London – Humans’ collective inability to stem planet-heating emissions — which continue to rise despite pledges to slash them — is largely the result of failures to communicate the risks effectively, government officials and activists said this week.
Even as scientific warnings grow clearer and more urgent, and climate-linked hazards such as more deadly wildfires and destructive storms and droughts affect more people, too few see the rising threats as urgent, they warned.
“Many people still do not seem to fully understand it is impacting our lives today,” the U.K.’s Prince Charles told an online event run by the Red Cross Red Crescent movement.
“We simply cannot sit back and wait for the climate to change around us and accept these disasters as an inevitability,” said the prince, who is president of the British Red Cross.
While slow progress on addressing the growing climate threat is often blamed on a lack of funding, political will or public acceptance of lifestyle changes, that could be reversed if more people recognized the risks, panelists said.
“We fail in the way we engage with the community. We fail in the way we are able to communicate how deep the crisis is, how it is affecting millions and millions,” said Francesco Rocca, president of the International Federation of Red Cross and Red Crescent Societies.
“This is something we must change,” he added.
The task was particularly difficult because “the climate crisis has become political” in some countries, with scientific evidence used “to divide rather than unite,” he said.
Kumi Naidoo, former secretary-general of Amnesty International, said many people are exposed to a “massive amount of disinformation and lies” about climate risks, and activists had not figured out how to counter that problem.
For most people, “the truth is we are not seeing the urgency — not only government and business but also the large majority of civil society,” he told an online panel Thursday run by Glasgow Caledonian University.
Mary Robinson, Ireland’s first female president, a climate change activist and chair of The Elders, said she saw growing efforts to join up justice movements — from Black Lives Matter to #MeToo on women’s sexual abuse — as one new route to action.
“A lot of the people affected (by climate threats) are brown or black or indigenous,” she noted.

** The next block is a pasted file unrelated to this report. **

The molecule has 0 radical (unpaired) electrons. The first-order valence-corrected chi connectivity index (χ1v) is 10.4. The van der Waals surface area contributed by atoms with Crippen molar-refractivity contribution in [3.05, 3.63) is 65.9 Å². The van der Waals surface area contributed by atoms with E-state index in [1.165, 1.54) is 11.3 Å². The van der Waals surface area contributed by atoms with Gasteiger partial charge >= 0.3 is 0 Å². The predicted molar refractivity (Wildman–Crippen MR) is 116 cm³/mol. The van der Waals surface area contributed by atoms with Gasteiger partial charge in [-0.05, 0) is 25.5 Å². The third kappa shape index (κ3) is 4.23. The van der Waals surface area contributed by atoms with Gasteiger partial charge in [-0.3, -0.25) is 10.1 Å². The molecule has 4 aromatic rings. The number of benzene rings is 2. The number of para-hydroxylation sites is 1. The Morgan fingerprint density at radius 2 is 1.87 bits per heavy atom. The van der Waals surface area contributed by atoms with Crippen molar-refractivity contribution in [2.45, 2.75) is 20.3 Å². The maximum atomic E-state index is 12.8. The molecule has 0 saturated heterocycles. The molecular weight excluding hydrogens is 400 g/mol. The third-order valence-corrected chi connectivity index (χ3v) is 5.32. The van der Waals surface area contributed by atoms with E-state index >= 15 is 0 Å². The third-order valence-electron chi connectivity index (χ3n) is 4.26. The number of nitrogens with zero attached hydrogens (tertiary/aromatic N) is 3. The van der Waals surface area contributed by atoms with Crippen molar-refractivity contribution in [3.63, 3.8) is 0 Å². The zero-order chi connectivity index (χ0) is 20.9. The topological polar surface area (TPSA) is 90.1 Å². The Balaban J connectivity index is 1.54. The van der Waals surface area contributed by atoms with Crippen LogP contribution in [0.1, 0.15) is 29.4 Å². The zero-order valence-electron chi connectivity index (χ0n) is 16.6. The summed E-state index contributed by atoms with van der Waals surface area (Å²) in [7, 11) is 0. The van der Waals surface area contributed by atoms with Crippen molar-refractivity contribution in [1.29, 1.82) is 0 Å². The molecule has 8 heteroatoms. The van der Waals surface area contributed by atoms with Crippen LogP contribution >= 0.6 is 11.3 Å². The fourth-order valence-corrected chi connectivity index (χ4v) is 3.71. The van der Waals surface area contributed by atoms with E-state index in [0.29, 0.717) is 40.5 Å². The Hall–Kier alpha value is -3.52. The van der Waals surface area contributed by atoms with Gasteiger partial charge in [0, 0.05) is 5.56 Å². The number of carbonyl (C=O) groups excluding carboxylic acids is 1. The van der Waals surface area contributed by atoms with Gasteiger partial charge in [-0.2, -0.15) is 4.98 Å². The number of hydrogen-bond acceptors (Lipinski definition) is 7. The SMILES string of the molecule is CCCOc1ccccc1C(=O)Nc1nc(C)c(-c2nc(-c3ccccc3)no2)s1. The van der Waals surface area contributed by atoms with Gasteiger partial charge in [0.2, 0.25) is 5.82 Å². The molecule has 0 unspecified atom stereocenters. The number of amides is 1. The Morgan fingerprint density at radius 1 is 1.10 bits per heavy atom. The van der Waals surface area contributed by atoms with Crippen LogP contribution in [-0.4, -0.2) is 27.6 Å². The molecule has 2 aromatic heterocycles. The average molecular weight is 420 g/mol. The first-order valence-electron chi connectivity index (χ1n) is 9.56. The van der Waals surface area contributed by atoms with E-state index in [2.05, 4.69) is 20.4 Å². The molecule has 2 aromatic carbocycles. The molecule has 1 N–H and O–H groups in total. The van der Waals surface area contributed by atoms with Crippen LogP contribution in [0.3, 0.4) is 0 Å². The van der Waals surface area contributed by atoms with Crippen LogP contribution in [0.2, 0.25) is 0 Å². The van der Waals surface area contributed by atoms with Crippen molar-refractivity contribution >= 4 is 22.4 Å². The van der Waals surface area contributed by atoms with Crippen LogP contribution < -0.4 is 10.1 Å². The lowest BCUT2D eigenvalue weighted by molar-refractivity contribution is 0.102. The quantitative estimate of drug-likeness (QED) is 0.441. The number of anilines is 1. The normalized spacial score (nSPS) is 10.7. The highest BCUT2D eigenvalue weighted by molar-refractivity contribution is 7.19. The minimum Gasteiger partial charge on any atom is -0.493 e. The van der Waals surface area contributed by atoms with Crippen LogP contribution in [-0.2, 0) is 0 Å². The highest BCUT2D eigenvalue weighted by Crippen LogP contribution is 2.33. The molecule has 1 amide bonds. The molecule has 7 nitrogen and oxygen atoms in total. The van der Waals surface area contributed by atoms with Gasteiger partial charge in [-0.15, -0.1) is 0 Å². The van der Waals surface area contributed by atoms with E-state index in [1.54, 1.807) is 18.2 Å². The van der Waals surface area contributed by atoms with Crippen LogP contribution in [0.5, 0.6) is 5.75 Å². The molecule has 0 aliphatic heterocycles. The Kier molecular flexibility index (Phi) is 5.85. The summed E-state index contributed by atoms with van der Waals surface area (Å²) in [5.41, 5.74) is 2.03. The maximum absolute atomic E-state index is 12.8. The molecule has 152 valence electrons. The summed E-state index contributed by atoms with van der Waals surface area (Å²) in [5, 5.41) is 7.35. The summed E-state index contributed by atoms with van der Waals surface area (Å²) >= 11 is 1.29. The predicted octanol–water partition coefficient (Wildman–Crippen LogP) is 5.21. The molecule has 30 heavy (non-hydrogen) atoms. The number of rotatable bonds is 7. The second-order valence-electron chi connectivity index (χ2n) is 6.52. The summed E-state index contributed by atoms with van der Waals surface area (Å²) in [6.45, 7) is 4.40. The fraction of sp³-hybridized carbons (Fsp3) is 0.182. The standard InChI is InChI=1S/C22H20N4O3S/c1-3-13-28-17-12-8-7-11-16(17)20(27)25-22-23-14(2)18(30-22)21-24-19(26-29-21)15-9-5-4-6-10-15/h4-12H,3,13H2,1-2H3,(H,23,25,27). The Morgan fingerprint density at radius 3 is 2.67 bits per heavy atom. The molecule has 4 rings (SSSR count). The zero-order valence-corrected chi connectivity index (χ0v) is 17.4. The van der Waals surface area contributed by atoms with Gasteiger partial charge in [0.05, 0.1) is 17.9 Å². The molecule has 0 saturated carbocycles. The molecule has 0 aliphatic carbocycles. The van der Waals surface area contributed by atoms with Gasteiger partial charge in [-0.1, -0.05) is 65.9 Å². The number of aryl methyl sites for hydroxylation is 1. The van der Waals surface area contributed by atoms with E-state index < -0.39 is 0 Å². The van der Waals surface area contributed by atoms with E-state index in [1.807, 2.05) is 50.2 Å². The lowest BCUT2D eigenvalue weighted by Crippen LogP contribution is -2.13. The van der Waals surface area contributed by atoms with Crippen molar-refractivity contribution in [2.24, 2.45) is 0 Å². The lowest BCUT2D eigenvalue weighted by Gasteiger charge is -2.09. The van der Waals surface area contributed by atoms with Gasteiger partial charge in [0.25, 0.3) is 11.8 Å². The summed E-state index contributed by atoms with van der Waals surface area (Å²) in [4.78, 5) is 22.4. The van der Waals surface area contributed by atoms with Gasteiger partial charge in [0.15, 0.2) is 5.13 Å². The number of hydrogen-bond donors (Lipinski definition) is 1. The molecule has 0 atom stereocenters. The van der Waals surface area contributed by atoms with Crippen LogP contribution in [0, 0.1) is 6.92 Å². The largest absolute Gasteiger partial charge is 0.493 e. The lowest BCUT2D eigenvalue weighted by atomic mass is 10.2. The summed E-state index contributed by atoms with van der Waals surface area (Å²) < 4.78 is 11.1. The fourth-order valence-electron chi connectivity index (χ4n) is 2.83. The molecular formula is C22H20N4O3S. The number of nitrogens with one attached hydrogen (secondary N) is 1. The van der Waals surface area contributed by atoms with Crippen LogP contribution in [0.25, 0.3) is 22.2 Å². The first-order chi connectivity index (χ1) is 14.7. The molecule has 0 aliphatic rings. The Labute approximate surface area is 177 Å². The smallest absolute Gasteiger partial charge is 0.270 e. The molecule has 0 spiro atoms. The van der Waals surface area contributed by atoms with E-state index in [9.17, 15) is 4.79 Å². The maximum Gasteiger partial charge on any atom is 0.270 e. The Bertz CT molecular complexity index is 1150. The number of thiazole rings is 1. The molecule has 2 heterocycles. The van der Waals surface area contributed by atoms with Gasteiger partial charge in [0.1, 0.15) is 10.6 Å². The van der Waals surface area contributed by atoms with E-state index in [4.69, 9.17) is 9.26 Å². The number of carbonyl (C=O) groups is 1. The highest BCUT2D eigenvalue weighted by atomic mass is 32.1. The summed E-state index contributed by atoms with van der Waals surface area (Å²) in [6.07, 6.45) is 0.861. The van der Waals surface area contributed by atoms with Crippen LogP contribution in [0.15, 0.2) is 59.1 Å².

The COVID-19 crisis also highlighted existing inequalities and risks, and how effective joint human action — in this case to limit the virus’ spread, and to help others — could be.
“That, I’m thinking, will be very important as we tackle climate change,” she said.
Some of the strongest public pressure on governments to act on climate threats has come from young people, through Greta Thunberg’s Fridays for Future and similar movements, as well as protest groups such as Extinction Rebellion, Naidoo said.
They had helped drive wider public discussion and engagement with climate change as an urgent threat, he said, and turned up the heat on politicians with protests that, before the coronavirus crisis began, brought millions to the streets.
Emilotte Nantume, a young Uganda Red Cross Society leader on climate change adaptation, said holding leaders accountable was the most valuable contribution young people — already facing unemployment and other problems — could make on climate action.
“We are not in positions of power to make decisions. We are not policymakers,” she said.
But building national and international movements to monitor and press leaders on climate issues could help shift them from “awareness to engagement”, she added.
In the U.K., a citizen’s assembly tasked with advising lawmakers on how to achieve the country’s goal of net-zero emissions by 2050 said on Thursday that educating everyone to genuinely understand climate risks was its single top priority.
Half of the panel, selected to reflect the country’s demographic diversity, called for compulsory climate change education in schools, and many said they wished others could go through the intensive training in climate issues they had received.
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